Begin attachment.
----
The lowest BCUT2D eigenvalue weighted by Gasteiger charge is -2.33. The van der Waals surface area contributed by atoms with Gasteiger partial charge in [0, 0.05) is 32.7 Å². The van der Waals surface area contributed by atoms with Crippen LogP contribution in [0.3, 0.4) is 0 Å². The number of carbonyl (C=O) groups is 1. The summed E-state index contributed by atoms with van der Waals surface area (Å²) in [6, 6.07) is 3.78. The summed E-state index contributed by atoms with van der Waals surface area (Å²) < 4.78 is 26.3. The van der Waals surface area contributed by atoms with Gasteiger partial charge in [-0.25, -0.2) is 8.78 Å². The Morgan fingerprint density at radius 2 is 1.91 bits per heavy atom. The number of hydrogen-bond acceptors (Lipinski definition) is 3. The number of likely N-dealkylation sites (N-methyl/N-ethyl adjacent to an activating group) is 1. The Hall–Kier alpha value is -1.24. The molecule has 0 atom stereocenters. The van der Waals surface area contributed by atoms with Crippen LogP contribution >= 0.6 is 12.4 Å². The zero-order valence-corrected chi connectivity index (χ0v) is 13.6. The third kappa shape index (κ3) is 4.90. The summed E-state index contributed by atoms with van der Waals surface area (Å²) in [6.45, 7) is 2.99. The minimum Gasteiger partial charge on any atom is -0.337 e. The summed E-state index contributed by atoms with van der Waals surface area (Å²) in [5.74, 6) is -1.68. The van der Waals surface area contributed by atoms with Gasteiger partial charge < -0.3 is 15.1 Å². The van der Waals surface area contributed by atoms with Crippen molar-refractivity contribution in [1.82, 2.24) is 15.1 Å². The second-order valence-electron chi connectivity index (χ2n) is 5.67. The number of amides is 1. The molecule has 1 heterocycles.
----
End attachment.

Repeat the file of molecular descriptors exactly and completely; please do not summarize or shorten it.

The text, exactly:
The lowest BCUT2D eigenvalue weighted by Gasteiger charge is -2.33. The van der Waals surface area contributed by atoms with Gasteiger partial charge in [0, 0.05) is 32.7 Å². The van der Waals surface area contributed by atoms with Crippen LogP contribution in [0.3, 0.4) is 0 Å². The number of carbonyl (C=O) groups is 1. The summed E-state index contributed by atoms with van der Waals surface area (Å²) in [6, 6.07) is 3.78. The summed E-state index contributed by atoms with van der Waals surface area (Å²) < 4.78 is 26.3. The van der Waals surface area contributed by atoms with Gasteiger partial charge in [-0.25, -0.2) is 8.78 Å². The Morgan fingerprint density at radius 2 is 1.91 bits per heavy atom. The number of hydrogen-bond acceptors (Lipinski definition) is 3. The number of likely N-dealkylation sites (N-methyl/N-ethyl adjacent to an activating group) is 1. The Hall–Kier alpha value is -1.24. The molecule has 0 atom stereocenters. The van der Waals surface area contributed by atoms with Crippen LogP contribution >= 0.6 is 12.4 Å². The zero-order valence-corrected chi connectivity index (χ0v) is 13.6. The third kappa shape index (κ3) is 4.90. The summed E-state index contributed by atoms with van der Waals surface area (Å²) in [6.45, 7) is 2.99. The minimum Gasteiger partial charge on any atom is -0.337 e. The summed E-state index contributed by atoms with van der Waals surface area (Å²) in [5.74, 6) is -1.68. The van der Waals surface area contributed by atoms with Gasteiger partial charge < -0.3 is 15.1 Å². The van der Waals surface area contributed by atoms with Crippen molar-refractivity contribution in [1.82, 2.24) is 15.1 Å². The second-order valence-electron chi connectivity index (χ2n) is 5.67. The number of amides is 1. The molecule has 1 heterocycles.